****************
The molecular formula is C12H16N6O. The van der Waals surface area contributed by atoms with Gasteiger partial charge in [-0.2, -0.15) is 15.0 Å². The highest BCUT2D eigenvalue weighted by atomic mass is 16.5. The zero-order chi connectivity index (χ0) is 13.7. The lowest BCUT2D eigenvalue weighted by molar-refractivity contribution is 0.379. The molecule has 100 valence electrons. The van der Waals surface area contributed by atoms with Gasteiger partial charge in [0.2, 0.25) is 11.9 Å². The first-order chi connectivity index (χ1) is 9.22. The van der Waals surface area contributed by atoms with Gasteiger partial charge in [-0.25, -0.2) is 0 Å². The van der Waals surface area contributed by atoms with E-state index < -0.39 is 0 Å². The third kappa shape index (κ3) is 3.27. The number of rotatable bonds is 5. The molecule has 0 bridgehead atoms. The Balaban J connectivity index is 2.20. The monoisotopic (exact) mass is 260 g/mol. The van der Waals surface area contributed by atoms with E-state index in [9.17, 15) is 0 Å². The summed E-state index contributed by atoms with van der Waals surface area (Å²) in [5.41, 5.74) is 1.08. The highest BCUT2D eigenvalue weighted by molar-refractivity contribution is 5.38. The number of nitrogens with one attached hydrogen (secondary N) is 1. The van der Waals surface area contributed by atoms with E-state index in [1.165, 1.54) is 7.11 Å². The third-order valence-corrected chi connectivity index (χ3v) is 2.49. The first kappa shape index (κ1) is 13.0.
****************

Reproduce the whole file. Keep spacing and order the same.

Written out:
The molecular formula is C12H16N6O. The van der Waals surface area contributed by atoms with Gasteiger partial charge in [-0.2, -0.15) is 15.0 Å². The highest BCUT2D eigenvalue weighted by atomic mass is 16.5. The zero-order chi connectivity index (χ0) is 13.7. The lowest BCUT2D eigenvalue weighted by molar-refractivity contribution is 0.379. The molecule has 100 valence electrons. The van der Waals surface area contributed by atoms with Gasteiger partial charge in [0.2, 0.25) is 11.9 Å². The first-order chi connectivity index (χ1) is 9.22. The van der Waals surface area contributed by atoms with Gasteiger partial charge in [-0.25, -0.2) is 0 Å². The van der Waals surface area contributed by atoms with E-state index < -0.39 is 0 Å². The third kappa shape index (κ3) is 3.27. The number of rotatable bonds is 5. The molecule has 0 bridgehead atoms. The Balaban J connectivity index is 2.20. The monoisotopic (exact) mass is 260 g/mol. The van der Waals surface area contributed by atoms with E-state index in [9.17, 15) is 0 Å². The summed E-state index contributed by atoms with van der Waals surface area (Å²) in [5.41, 5.74) is 1.08. The highest BCUT2D eigenvalue weighted by molar-refractivity contribution is 5.38. The number of nitrogens with one attached hydrogen (secondary N) is 1. The van der Waals surface area contributed by atoms with E-state index in [1.165, 1.54) is 7.11 Å². The third-order valence-corrected chi connectivity index (χ3v) is 2.49. The first kappa shape index (κ1) is 13.0.